INDUSTRIAL RELATIONS ACTS, 1946 TO 2001
SECTION 26(1), INDUSTRIAL RELATIONS ACT, 1990
SOLA ADC LENSES
(REPRESENTED BY IRISH BUSINESS AND EMPLOYERS' CONFEDERATION)
- AND -
SERVICES INDUSTRIAL PROFESSIONAL TECHNICAL UNION
Chairman: Mr Duffy
Employer Member: Mr Pierce
Worker Member: Ms Ni Mhurchu
1. Re-hearing arising from LCR16628.
2. The Company manufactures spectacle lenses at Wexford and employs approximately 400 people. In 1999, the majority of craft workers joined SIPTU and the Union approached the Company seeking a new pay structure for them. The dispute was referred to the Labour Court and LCR16628 issued in October, 2000. In it, the Court recommended that the parties get together to discuss, and possibly revise, all terms and conditions. The process was to be completed by 31st January, 2001, and any outstanding issues could be referred back to the Court.
The Union served a formal pay claim in July, 2001, for a craft and multi-skilled craft rate, but claims that the Company would not negotiate for a group rate, instead insisting on individual assessment. The salary grade is split into 5 x 5% increments from 90% to 110%. All craft workers are currently on 100% or 105%, 4 are multi-skilled and the remaining 6 are in training. Multi-skilled training began in January, 2002. The Union is seeking the following pay scales, based on years of service or experience:-
A 5-point scale for craft workers ranging from €27,934 to €33,013, and a 5-point scale for multi-skilled workers from €34,283 to €39,362.
In September, 2001, the Company made a final offer as follows: basic pay at 100% of the grade would pay €27,722 (£21,833) for craft workers and €29,068 (£22,893) for multi-skilled workers.
As the parties could not reach agreement, the dispute was referred back to the Court on the 7th of January,2002. A Labour Court hearing took place on the 5th of March, 2002, in Wexford.
3. 1. The craft rate should reflect the high level of multi-skilling which now exists in the Company. The present rates do not reflect craft rates in similar large companies.
2. Since LCR16628 issued no craftworker has moved on the existing Company "scale". It is not clear how a person can achieve 110% of the scale.
4. 1. There are differences in conditions of employment between staff and hourly paid employees in the Company. The craft group combines favourable aspect of both categories e.g. they are the only group in the Company paid overtime and sick pay.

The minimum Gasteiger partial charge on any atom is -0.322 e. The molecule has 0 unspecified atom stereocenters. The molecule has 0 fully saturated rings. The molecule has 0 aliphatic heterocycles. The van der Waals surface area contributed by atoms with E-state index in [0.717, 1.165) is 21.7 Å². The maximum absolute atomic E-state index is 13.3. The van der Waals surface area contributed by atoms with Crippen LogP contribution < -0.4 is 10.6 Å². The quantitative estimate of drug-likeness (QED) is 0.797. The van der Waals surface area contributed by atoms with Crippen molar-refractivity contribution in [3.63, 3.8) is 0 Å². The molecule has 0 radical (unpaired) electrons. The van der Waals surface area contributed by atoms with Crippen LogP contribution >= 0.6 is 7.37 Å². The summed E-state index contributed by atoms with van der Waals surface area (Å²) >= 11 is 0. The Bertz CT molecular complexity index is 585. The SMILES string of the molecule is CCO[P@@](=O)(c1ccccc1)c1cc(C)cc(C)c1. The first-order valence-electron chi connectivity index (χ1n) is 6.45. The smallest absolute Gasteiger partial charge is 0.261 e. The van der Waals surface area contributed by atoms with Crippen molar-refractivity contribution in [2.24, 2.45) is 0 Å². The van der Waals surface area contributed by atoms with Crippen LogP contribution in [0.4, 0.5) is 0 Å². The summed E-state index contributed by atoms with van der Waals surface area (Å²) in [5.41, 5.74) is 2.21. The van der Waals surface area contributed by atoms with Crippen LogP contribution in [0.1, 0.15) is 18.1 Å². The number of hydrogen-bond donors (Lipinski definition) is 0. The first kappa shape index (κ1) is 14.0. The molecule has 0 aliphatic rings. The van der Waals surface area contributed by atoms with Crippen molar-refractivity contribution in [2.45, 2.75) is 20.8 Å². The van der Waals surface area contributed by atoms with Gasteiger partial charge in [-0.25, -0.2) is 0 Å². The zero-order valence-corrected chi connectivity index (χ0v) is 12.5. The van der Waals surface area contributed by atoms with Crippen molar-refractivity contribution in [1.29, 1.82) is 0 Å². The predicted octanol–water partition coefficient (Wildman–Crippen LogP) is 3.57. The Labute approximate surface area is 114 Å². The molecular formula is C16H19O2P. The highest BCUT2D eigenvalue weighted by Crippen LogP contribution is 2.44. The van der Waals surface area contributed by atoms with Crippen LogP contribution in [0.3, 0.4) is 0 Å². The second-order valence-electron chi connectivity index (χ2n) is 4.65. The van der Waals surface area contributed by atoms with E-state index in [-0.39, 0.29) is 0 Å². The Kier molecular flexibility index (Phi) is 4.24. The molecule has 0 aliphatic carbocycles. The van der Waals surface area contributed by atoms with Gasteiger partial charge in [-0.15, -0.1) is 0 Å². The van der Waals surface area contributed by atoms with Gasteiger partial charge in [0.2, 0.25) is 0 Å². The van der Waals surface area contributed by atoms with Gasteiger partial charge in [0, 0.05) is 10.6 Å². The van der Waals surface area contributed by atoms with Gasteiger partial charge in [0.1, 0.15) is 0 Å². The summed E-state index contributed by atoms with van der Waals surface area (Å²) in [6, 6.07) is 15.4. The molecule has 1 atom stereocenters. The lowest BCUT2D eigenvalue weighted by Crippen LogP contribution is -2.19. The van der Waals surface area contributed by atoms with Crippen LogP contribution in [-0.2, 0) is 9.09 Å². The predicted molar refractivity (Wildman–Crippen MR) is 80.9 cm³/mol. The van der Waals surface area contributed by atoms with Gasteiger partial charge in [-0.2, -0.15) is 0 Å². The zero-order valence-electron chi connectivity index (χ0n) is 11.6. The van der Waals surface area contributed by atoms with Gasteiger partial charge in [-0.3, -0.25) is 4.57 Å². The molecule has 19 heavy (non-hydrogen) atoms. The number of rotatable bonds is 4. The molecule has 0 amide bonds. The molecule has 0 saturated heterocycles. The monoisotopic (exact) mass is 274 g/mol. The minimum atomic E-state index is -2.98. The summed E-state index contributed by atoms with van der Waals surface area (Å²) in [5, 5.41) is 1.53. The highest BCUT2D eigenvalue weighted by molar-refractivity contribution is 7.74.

2. Craft workers are well rewarded compared to regional and local benchmarks. The Company has offered a generous remuneration package in return for multi-skilling.
In the Court's view, in order for the present arrangements to operate effectively, it is necessary to have in place a system of personal assessment which is transparent and, as far as possible, based on objective criteria. It is clear that in the Union's perception the present arrangements do not meet that standard.
Method of Assessment.
The Company should, in consultation with the Union, put in place an assessment system which conforms to the following general principles:-
1. The purpose of assessment should be to encourage and reward improvements in levels of performance.
2. The criteria against which assessment will be carried out should be determined in advance and made known to all employees concerned.
3. Assessment should take place annually.
4. Each employee affected should receive the result of their assessment.
5. An internal appeal procedure should be available in cases of grievance.
The 90% and 95% points on the present pay range should be regarded as introductory rates.
The Multi-Skilled rate should be increased by a further €1,300, at each point of the pay band, beyond the Company's offer.
With these modifications, the Company's final offer should be accepted.
The Court further recommends that the system should be reviewed after a period of three years.
Signed on behalf of the Labour Court
25th March, 2002______________________
Enquiries concerning this Recommendation should be addressed to Ciaran O'Neill, Court Secretary.